Newmont pull-out batters western Nunavut businesses
Kitikmeot, Nunavut firms lose more than $70 million annually
CAMBRIDGE BAY — Less than a year has gone by since Newmont Mining Corp. decided to put its Hope Bay mine project into “care and maintenance.”
Now the once-promising gold mining project, located on the mainland about 90 kilometres from Cambridge Bay, will move into full shutdown mode this winter.
And Kitikmeot Corp, the business development arm of the Kitikmeot Inuit Association, is already feeling the pain.
Newmont’s decision to halt development of the 80 km-long greenstone belt was “very significant” and “certainly disheartening,” KC’s president and chief executive officer David Omilgoitok said in his report to the KIA annual general meeting.
From 2009 to 2011, almost $290 million, or 52 per cent of Newmont’s contract spending, went to Kitikmeot- and Nunavut-based businesses.
Much of that money earned over the past years ended up in KC’s pockets through various joint ventures that worked on the Hope Bay mine site.
Now, that flow of money is drying up. Contract spending with KC dropped by over a half from 2011 to 2012, and will drop again as much proportionately in 2013, according to information from Newmont.
Since last January, Newmont has mothballed the sprawling site, which, at this time last year, included an accommodation complex surrounded by outbuildings, lots of busy machinery and a new network of mine shafts, with 340 workers on site.
Now, all new construction and exploration has stopped. Vehicles, drills and supplies have been sold or removed to save money.
Kitikmeot Cementation Mining and Development used to employ 57 workers at Hope Bay in rotation. By April they were gone.
The same goes for Kitikmeot Blasting, which now has “no other activity ongoing in the Kitikmeot region at this time.”
Kitikmeot Caterers still had 115 people at Hope Bay in September, but under a “best case scenario,” the company will be providing services to only a handful of people this winter.
“Beyond October and through to March 2013, a full shutdown may occur before care and maintenance is resumed,” Omilgoitok said.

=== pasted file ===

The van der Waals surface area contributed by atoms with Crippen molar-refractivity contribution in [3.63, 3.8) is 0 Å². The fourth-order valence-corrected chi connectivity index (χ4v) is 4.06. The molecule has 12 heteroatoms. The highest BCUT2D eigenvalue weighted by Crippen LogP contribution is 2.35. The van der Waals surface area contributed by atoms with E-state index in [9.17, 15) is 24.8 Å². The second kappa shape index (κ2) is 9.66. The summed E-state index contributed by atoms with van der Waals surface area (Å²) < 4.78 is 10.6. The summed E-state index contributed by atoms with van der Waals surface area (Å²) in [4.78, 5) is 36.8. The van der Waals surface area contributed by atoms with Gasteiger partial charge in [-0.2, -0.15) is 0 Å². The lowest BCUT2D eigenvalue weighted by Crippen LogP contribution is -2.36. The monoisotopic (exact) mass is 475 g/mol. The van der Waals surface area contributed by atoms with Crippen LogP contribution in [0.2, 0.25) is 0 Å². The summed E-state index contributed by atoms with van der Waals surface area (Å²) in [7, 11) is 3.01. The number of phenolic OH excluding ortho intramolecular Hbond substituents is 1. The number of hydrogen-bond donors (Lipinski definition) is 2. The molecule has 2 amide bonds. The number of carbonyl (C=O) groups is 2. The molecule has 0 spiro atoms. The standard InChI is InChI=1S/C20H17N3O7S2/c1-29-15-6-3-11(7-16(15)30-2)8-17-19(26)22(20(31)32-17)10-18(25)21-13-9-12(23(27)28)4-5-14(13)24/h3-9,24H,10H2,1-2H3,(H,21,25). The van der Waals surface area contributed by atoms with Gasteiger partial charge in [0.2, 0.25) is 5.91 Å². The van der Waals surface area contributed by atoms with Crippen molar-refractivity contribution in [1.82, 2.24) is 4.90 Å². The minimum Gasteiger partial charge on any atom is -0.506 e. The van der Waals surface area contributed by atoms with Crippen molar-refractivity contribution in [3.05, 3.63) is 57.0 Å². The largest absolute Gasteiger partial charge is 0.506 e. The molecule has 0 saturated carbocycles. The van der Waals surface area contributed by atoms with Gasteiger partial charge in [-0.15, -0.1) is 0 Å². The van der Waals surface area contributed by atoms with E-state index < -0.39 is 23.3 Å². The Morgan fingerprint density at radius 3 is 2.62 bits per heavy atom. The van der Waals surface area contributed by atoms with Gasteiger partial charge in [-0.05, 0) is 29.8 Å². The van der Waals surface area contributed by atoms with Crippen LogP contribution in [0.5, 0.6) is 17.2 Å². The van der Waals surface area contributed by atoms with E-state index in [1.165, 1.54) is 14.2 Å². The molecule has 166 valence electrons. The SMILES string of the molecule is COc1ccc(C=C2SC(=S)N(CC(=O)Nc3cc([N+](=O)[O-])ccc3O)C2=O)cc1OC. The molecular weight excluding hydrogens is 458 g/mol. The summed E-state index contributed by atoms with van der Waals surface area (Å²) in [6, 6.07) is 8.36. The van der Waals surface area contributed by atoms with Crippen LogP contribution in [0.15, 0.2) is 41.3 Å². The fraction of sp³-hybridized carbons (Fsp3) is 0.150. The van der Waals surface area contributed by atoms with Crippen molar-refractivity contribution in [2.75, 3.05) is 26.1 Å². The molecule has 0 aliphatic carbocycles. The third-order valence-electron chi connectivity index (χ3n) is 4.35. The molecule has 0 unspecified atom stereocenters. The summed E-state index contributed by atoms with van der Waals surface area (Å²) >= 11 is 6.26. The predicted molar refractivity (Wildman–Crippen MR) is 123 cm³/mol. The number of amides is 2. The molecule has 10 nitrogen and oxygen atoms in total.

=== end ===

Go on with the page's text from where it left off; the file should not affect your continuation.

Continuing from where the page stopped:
Now, that’s in the cards.
All on-site personnel at Hope Bay will be off the site within the next week. And Newmont has sent 7,000 pounds of fresh and frozen food to Kitikmeot communities as well as about 50 television sets to Kugluktuk and Cambridge Bay as they clean up the accommodation site for the winter (the food filled 84 hampers, which were delivered to people in Cambridge Bay during the Thanksgiving weekend).
Of seven KC-owned joint-ventures, only the catering company and Nuna Logistics remain involved at the Hope Bay site, with some Kitnuna equipment still on loan to Newmont until the end of 2012.
If there was any benefit to the pull-out, KC’s partner in Kitikmeot Caterers ended up acquiring a 68-person camp, water and wastewater treatment plant, and an incinerator.
KIA, which had the first right of refusal on the sale of Newmont’s equipment, “realized a commission on this transaction,” Omilgoitok said.
You can still see Newmont’s other former equipment used around town — such as a big crane, acquired by Kitnuna, now being used to build KIA’s new $17-plus-million, three-storey office building.
For some people in Cambridge Bay, that building is a bittersweet reminder of a brighter future that would have seen up to 250 Inuit working at Hope Bay this year.
Instead, 150 people in the region — roughly 50 from Kugluktuk, 30 from Cambridge Bay and the balance from Gjoa Haven, Kugaaruk and Taloyoak — are now out of work or looking for new jobs due to the closure of the gold mine project.
Ask one man wearing a Newmont jacket how he feels about mining jobs, and this veteran of other on-and-off mines like Lupin says he’s through with mining: “they promise jobs and then they close down.”
KIA will also feel the pinch of at least 1.5 million dollars in lost revenues, according to financial statements discussed at the recent AGM.
From 2011 to 2012, Newmont’s direct payments to the KIA dropped roughly by half, and in 2013, payments will drop by around 50 per cent again, the company said.
And it may be a long time before these rise again.
“Hope Bay will happen. It’s just a matter of time,” said Alex Buchan, manager of community and external relations for Newmont in Cambridge Bay. “There is gold in there, [but] the conditions have to be right for the project to go forward.”
For now, all that’s planned is the return of “care and maintenance” crews. They will return from the spring through to the fall of 2013 to maintain the remaining facilities and conduct monitoring under various licenses and permits.
Newmont has still sent the Nunavut Impact Review Board a project proposal for the second phase of development for the Hope Bay belt, the “Phase 2 Hope Bay Belt,” for deposits at Boston and Windy, at some distance from Doris North.
Newmont plans to have environment impact statement guidelines issued for that new project, but won’t go any further until it makes a decision to return to Hope Bay.
“Essentially, the Phase II environmental review will be “parked” just prior to the draft environmental impact statement stage,” Buchan said. “This is a convenient step to stop the process as it does provide for some feedback and comment on our proposal without taking up time and resources going further along in the Nunavut environmental assessment process. “
The NIRB is holding public meetings on those plans in Kitikmeot communities this week and next, which started Oct. 9 in Kugaaruk.